Michael Arntfield’s How to Solve a Cold Case And Everything Else You Wanted to Know About Catching Killers (Harper Collins 2022) is a patchwork quilt of a book, its first half explaining the business of cold cases, its second using particular case studies to show how catching killers does (or does not) work and subsequently how cases become cold, and its third details what Arntfield sees as the issues of the true crime genre. This third section is the one I took most issue with, although I think the choppy nature of the book generally made me wonder about what audience Arntfield perceives himself as writing to.
Arntfield is extremely knowledgeable. As a cop-turned-criminologist, a university professor, the founder of the Cold Case Society at Western University and a member of several other organizations that work to solve cold cases, there is much to be learned from the knowledge he espouses in the first half of this book. This half of the book is so chalk-full of information about cold cases it almost reads like a textbook. All readers will not enjoy this approach, but I found it balanced and I appreciated being given the chance to learn from Arntfield’s expertise in this section. However, there are small sections in this part of the book as well as elsewhere that Arntfield is a bit too lenient on the institution of policing, and I think readers should be forewarned about that. He’s never afraid to mention when cops have seriously bungled a case and caused it to go cold, but he makes a few negative comments about the “defund the police” movement and later suggests that modern-day true crime has made consumers needlessly skeptical about law enforcement. It is my opinion that many true crime readers have mistrust in the police for extremely good reasons and I was slightly surprised at these comments considering that Arntfield deals everyday with cold cases that became cold because of neglectful, unorganized, malicious, and untrained cops working within a system that is inefficient and broken. True crime readers don’t just gain this mistrust from carefully cultivated true crime products: they can simply turn on the news and see citizens murdered in the streets by cops. This is the first case, but not the last, where I wondered who Arntfield thought his audience was.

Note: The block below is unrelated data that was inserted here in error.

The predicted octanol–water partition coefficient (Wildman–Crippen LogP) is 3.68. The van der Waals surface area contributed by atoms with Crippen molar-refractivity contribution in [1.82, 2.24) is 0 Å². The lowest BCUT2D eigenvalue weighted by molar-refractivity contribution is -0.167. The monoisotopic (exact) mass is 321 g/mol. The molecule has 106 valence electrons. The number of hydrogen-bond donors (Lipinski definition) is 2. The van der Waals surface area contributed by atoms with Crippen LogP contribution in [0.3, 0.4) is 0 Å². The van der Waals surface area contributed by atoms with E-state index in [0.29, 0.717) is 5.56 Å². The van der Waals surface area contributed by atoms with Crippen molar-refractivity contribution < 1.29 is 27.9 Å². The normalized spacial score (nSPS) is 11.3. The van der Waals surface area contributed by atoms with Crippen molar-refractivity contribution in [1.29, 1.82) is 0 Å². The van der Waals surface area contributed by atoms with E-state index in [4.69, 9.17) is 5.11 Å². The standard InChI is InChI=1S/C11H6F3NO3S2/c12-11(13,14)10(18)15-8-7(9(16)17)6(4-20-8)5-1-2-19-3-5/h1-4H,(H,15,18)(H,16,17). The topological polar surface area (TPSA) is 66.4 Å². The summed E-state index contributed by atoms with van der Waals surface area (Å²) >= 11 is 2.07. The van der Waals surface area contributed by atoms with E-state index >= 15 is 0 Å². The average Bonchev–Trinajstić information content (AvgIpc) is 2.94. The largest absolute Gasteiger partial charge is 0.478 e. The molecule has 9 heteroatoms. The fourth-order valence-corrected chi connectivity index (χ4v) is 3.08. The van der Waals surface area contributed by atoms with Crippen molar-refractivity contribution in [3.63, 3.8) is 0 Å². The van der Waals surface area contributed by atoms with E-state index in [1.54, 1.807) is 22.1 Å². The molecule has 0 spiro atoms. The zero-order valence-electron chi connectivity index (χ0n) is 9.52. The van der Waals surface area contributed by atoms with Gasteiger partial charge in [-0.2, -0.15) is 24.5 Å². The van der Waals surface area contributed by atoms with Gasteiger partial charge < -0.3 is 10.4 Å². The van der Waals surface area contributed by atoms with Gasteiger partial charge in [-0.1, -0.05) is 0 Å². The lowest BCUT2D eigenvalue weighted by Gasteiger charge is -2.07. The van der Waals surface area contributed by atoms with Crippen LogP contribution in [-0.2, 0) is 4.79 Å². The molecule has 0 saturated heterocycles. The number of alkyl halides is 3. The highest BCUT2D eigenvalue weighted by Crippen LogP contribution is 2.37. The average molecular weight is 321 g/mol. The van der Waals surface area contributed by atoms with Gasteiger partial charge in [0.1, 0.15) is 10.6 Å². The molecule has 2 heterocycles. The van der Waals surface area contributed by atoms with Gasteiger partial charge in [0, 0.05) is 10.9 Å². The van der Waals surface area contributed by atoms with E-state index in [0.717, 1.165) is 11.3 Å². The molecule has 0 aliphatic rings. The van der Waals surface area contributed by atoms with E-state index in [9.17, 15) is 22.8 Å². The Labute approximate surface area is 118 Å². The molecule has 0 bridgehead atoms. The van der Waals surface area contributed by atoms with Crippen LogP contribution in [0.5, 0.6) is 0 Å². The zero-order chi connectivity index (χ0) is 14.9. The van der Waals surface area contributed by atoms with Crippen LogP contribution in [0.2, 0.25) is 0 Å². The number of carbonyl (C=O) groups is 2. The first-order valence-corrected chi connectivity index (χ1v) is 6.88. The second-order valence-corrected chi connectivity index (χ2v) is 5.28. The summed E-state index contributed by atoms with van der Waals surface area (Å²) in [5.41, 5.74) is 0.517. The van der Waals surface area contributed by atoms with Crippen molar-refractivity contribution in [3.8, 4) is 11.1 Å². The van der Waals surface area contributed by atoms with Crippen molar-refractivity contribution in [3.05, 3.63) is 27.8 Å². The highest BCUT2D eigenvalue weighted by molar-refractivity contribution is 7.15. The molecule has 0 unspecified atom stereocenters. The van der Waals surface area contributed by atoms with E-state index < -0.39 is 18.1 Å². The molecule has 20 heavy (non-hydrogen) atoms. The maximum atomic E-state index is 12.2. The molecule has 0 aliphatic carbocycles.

The second half of a book sees Arntfield using particular case studies to explain different aspects of catching killers and to display how cases go cold. I thought this was an effective and logical strategy and one that I learned from. Where the book fell flat for me was in the last half where Arntfield provides a survey of true crime’s progress from the Victorian-era to the present day and then offers mini-reviews of many major true crime texts, docuseries, documentaries, etc. I thought these mini reviews were needless and told me nothing as a reader except what Arntfield thought of something like Making a Murderer. He also makes clear in this section that most modern-day true crime products are as unnuanced and vapid as the audience who takes them in, and I wondered for the second time who Arntfield thinks his audience is. He makes some crucial points about how we consume true crime, but for the most part this section felt overly critical and drew focus away from the book’s stated premise. This criticism felt especially strange to me considering that How to Solve a Cold Case is premised on the notion that members of the general public can (and should) help to solve cold cases. It seemed like Arntfield was both criticizing true crime fans for being vapid but then calling upon them to solve cold cases. This didn’t really track for me.
If you are looking to learn about how cold cases work, how they become cold, and what regular folks can do to assist in their being solved, Arntfield has a wealth of knowledge to offer. Although there were parts of this book that I flat-out disagreed with, I do think the book is worth reading for the cold case knowledge it contains.
A copy of How to Solve a Cold Case was provided to True Crime Index by the publisher in exchange for an honest review.
About the Writer:
Jesyka Traynor is an academic living in Kingston, Ontario, Canada. When she’s not writing or researching her dissertation, she’s consuming all the true crime and non-fiction she can find time for. Jesyka holds two degrees in English literature and is currently pursuing a doctorate in contemporary Californian literature. Her work on women in twenty-first century true crime has been published in Crime Fiction Studies.